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Thread: Maestro Karl Bohm , if I may.

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    Senior Member Itullian's Avatar
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    Thumbs up Maestro Karl Bohm , if I may.

    I mean, no, he wasn't the glamour guy, but look. This guy GOT IT. EVERY COMPOSER. His Mozart WAS Mozart, his Beethoven WAS Beethoven, his Schubert WAS, his Brahms WAS, his Wagner WAS, his Strauss WAS.......and on and on. This man was truly a great conductor, imho. I have nothing by him where he misses the mark. nothing.
    Bravo Maestro, Well Done.

    and with Kleiber we have what? 2 Beethoven syms and a Brahms.

    let's get real music fans.

    and i think HvK's 60s 5th and 7th are just as good. and Kleiber's Brahms 4th is excellent, but there are others. his other sporadic efforts are ok. where's his Ring? Not to degrade Kleiber, but to put his work in proper perspective only. and thusly KB's.

    but anyway, there you are KB.

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    Senior Member Kieran's Avatar
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    Bohm was great, I have his Marriage of Figaro and can't bring myself to listen to any other. Also, the Posthorn Serenade and all the Mozart Symphonies. He was a great Mozartean...

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    Senior Member Vesteralen's Avatar
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    I must admit, I don't have a lot of stuff by Bohm. But, I do still have this LP. One of my all-time favorites.

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    Senior Member Itullian's Avatar
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    Get more stuff by him. He won't let you down. Get his Beethoven cycle on DGG. One of the really great ones.

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    CountenanceAnglaise
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    I have Bohm's "Abduction from the Seraglio" and it's a wonderful version, recorded in the early 1970's.

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    We owe him great Richard Strauss DVDs and he has another plus from me for bringing Wiesław Ochman (magnificent tenor) to international stage and recording with him not only the Salome where he played minor role of... eeee... WHAT WAS HIS NAME ANYWAY... the commander of the guards, shall we say, but also things like Mozart's Indomeneo where he entrusted him major roles (thanks to it he later worked with Karajan, at least that's how I guess the chronology).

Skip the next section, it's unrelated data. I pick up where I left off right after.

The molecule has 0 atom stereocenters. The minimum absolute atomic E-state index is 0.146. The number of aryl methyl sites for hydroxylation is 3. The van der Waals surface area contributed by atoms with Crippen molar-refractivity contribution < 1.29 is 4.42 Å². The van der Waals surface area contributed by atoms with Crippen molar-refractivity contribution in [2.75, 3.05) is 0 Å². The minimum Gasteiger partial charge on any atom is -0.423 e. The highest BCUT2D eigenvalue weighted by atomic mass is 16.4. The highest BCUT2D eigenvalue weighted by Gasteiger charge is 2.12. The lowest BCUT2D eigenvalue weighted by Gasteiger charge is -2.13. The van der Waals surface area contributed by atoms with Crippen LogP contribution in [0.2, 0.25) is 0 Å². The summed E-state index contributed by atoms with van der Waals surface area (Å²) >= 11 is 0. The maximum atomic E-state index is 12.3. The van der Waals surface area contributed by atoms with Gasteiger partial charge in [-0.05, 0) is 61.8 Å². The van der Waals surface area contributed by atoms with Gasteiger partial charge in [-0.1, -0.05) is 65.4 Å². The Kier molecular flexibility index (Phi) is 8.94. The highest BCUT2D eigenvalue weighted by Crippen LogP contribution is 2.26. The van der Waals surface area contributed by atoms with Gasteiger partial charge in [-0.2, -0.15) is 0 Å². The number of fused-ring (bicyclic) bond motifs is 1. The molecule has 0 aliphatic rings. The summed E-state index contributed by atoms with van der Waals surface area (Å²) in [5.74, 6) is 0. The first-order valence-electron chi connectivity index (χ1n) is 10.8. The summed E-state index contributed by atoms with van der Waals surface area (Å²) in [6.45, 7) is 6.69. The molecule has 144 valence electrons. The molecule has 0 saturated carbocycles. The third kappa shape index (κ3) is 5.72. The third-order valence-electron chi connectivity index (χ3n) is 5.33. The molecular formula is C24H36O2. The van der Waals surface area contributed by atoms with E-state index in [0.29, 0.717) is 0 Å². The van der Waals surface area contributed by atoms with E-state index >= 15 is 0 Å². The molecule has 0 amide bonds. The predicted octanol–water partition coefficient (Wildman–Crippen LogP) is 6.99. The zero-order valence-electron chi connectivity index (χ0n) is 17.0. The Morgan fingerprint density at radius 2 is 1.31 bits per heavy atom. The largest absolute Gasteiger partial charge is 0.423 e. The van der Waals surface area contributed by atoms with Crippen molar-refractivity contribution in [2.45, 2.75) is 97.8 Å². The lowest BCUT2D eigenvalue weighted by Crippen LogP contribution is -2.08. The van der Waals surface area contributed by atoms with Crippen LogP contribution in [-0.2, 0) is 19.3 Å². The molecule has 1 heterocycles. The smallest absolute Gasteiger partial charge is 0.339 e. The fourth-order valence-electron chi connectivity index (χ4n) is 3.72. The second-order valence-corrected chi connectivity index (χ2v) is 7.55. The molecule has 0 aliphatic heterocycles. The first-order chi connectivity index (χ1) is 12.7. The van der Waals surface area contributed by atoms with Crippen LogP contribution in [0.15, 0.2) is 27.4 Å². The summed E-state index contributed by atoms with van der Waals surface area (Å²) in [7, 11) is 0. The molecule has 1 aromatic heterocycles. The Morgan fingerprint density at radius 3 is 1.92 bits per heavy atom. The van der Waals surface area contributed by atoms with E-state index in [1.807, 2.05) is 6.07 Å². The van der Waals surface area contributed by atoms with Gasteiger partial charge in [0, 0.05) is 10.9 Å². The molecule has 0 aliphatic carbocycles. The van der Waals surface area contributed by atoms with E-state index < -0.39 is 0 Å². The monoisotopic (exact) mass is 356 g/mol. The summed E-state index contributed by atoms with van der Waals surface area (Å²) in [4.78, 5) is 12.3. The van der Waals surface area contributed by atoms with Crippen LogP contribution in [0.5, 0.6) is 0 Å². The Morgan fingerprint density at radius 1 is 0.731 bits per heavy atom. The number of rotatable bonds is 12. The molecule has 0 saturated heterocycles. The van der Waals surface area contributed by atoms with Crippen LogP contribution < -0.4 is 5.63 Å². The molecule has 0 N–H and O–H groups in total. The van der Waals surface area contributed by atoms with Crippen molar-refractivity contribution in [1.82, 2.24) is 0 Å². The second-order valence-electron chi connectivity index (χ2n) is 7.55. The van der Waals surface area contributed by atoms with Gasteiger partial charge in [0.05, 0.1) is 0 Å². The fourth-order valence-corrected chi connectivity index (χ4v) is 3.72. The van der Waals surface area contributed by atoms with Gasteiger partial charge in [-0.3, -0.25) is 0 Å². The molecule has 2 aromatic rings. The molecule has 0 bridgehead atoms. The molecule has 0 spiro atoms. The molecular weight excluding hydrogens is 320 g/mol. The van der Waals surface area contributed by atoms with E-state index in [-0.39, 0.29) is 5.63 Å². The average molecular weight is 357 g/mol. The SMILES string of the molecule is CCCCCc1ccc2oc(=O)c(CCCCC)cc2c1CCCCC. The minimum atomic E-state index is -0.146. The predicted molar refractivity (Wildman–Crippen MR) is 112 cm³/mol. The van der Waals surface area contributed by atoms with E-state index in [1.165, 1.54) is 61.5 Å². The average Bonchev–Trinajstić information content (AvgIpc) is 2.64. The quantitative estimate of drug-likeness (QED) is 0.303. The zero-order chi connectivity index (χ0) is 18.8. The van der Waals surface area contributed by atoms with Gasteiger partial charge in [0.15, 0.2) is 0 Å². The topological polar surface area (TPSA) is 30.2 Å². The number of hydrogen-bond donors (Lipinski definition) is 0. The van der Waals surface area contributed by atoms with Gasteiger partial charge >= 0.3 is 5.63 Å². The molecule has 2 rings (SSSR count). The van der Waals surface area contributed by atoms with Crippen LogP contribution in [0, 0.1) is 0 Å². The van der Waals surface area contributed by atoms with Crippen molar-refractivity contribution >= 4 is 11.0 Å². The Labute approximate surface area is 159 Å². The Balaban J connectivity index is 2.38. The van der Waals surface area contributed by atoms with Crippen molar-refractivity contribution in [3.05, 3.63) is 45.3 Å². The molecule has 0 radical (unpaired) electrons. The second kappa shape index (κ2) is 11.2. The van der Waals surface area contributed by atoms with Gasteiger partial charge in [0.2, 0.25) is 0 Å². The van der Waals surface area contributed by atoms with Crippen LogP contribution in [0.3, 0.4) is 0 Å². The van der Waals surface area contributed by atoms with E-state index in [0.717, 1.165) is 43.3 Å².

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    Senior Member Moldyoldie's Avatar
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    His Brahms and Bruckner leave something to be desired, but his early '70s Beethoven's Ninth is my favorite "high calorie" recording. In fact, all his Beethoven is worth hearing. Never cared much for his Mozart, preferring more HIP renditions, but his Haydn was exquisite.
    "Everywhere is within walking distance if you have the time."
    -Steve Wright

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    CountenanceAnglaise
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    When I was in living in Vienna last year I visited Grinzing, a beautiful suburb at the foothills of the vineyards, just 40 minutes by 38 tram from the 1st District. It's full of beautiful homes and a quaint village atmosphere. Walking around the streets I stumbled across an apartment block, just two storeys high and it had written on the front, in Deutsch of course, "Karl Bohm lived here from ....(can't remember) until his death in ....(can't remember)". The area is known for its famous inhabitants (as, indeed, is the rest of Vienna). But it was of some significance for me to come across this place.
    Last edited by CountenanceAnglaise; Jan-27-2012 at 21:02.

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    Member Sator's Avatar
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    I've been tempted to answer this thread for ages.